HCI’s software-defined nature makes it easier to scale data and computing resources for AI. The ThinkAgile line of HCI servers merge network, storage, and compute together using integrated data processing units (DPUs), otherwise known as SmartNICs.
These merge high-speed network interfaces, software-defined storage management, and NVIDIA accelerators onto a single ASIC. Lenovo estimates that offloading the high-speed networking function onto a separate DPU can free up 20 percent of the CPU’s time, while removing the bottleneck for high-speed data transfer to the AI accelerator.
Storage as a service
As more enterprises adopt AI, different approaches to data management will also be required depending on the individual requirements of both the workload and the organization involved. The requirements for training and implementation of off-the-shelf AI models will be different than large scale generative AI (GenAI) models or LLMs. And there will also be different performance and RAS requirements depending on the specific model and data included.
The other thing that Lenovo can do to help customers address those diverse requirements is to flex the data storage that they need across their on-premises systems. AI workloads frequently need high-capacity storage for short amounts of time as they prepare vast amounts of data for training runs. That presents customers with a difficult choice: over-provision storage and face high capital expenditures, or under-provision and watch AI workloads choke during periods of high demand. Neither of those is appealing, which is why storage as a service is becoming increasingly important for customers.
Lenovo’s TruScale Data Management solutions offer installed equipment that customers pay based on usage. Customers can increase and reduce their usage of the systems at will, only paying for their current capacity, making this storage pricing model similar to the public cloud.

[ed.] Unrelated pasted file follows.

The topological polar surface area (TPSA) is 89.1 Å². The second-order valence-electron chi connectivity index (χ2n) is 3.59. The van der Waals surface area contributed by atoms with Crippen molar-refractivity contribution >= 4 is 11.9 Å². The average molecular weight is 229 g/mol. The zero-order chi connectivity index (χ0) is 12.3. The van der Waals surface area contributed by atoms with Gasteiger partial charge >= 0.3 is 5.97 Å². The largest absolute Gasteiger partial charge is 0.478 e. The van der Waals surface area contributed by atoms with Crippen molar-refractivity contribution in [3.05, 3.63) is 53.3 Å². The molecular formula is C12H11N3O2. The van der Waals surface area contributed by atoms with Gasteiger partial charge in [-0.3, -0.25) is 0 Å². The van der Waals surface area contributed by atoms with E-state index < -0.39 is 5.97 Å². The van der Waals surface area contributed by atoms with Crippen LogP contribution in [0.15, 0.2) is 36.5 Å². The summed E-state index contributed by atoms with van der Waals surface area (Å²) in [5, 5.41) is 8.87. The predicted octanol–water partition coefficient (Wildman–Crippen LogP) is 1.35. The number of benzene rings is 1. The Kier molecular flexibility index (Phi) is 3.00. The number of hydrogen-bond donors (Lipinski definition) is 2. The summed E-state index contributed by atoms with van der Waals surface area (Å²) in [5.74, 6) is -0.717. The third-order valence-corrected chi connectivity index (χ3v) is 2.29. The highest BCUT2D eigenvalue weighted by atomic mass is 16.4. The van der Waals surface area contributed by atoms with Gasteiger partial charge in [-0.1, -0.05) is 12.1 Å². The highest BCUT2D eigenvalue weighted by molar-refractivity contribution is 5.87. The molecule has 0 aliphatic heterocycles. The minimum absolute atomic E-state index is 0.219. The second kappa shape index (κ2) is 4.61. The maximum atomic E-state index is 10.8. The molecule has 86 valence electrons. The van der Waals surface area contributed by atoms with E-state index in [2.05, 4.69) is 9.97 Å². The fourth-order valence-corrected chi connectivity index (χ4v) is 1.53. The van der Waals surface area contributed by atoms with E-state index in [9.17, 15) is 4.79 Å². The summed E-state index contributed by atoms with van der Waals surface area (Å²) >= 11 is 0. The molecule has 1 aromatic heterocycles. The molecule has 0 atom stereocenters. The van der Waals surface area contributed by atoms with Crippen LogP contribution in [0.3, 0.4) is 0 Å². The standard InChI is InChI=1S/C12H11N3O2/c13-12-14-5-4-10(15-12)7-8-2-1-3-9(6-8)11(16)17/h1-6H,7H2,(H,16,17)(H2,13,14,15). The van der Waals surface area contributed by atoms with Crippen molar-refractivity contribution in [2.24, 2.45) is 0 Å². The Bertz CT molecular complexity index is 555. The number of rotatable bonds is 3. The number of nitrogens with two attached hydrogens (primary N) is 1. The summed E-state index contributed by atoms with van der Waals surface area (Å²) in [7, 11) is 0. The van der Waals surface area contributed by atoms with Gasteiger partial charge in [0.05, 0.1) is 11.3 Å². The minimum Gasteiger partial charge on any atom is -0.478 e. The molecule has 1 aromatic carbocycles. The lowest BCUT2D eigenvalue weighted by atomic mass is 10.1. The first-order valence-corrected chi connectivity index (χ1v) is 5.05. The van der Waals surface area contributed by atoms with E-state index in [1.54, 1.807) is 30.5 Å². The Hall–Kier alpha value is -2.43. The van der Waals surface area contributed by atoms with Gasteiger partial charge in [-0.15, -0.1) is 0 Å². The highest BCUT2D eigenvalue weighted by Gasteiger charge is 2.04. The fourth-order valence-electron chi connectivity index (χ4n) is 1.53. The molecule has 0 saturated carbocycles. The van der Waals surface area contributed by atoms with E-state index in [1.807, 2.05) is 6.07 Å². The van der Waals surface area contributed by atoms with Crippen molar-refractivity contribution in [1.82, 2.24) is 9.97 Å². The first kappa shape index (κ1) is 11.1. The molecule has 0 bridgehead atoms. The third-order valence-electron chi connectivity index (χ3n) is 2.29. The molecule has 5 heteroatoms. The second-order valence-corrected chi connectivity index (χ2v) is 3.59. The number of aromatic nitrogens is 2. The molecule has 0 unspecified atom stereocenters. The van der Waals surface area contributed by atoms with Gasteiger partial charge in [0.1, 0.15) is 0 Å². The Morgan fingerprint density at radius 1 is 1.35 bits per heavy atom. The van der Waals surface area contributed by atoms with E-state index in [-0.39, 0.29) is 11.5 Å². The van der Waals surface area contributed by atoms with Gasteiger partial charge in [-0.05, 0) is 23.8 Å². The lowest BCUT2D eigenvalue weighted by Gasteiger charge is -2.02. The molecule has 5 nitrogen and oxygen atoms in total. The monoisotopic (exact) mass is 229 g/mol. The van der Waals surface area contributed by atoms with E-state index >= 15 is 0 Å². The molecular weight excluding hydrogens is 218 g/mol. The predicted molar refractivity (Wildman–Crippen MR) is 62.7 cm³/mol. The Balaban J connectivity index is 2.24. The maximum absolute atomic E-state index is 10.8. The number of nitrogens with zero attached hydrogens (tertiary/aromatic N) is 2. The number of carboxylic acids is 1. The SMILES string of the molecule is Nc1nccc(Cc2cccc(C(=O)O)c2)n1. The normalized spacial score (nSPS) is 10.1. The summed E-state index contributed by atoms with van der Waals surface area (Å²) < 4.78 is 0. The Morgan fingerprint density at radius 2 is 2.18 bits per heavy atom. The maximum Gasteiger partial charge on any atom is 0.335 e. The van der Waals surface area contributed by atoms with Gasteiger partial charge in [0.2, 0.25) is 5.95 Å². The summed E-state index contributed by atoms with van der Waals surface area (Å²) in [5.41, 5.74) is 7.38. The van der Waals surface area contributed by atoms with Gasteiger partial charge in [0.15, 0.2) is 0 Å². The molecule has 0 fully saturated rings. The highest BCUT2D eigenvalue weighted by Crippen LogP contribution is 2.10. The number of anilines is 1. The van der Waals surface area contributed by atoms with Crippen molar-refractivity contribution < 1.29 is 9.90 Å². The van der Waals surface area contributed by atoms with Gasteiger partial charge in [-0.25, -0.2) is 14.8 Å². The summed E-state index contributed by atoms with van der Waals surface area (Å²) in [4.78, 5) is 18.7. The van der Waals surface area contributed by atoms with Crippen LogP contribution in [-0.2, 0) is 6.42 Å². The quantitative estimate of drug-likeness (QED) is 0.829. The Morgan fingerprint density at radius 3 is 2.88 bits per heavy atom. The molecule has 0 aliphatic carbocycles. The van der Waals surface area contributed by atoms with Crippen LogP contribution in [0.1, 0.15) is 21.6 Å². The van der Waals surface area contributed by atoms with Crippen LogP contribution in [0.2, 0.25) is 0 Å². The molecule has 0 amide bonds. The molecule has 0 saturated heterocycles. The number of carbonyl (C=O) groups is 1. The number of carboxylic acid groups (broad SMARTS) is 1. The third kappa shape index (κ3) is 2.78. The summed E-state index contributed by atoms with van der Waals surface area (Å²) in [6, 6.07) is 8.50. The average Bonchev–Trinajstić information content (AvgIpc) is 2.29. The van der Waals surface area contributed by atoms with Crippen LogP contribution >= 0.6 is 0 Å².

There is another service level within this service-based storage model: TruScale Infinite Storage. This includes a full-stack refresh on all storage-related hardware after a set period, including controllers. This helps keep customers up to date as they strive to sustain and enhance the performance of their AI pipelines, says Kranz.
Kranz also highlights some other notable advantages in managing AI workloads using this optimized end-to-end approach. One of them is security for sensitive data used in machine learning environments.
“AI relies on a huge volume of unstructured data. That’s why beyond normal encryption for data at rest and in flight, we also offer the ability to create immutable snapshots and copies, automated ransomware protection to detect and alert against suspicious behavior, and multi-factor authentication to reduce the risk of unauthorized access,” he says.
Lenovo automates as much of the infrastructure management as possible to maximize performance. For example, it offers quality of service features that allow users to prevent bottlenecks by setting minimum and maximum IOPs settings.
Despite the obvious potential, it’s still very much early days when it comes to enterprise adoption of AI technology. As more organizations come to embrace the technology, it’s likely that greater volumes of mission critical workloads with enhanced requirements around security will come into the picture.
Ultimately, AI looks set to change the way that companies work, from the inside out. The efficacy of these projects depends on many things, including building a solid strategy, creating an ROI model, and putting proper safeguards in place. But none of it will get off the ground unless the data flows freely.
Sponsored by Lenovo.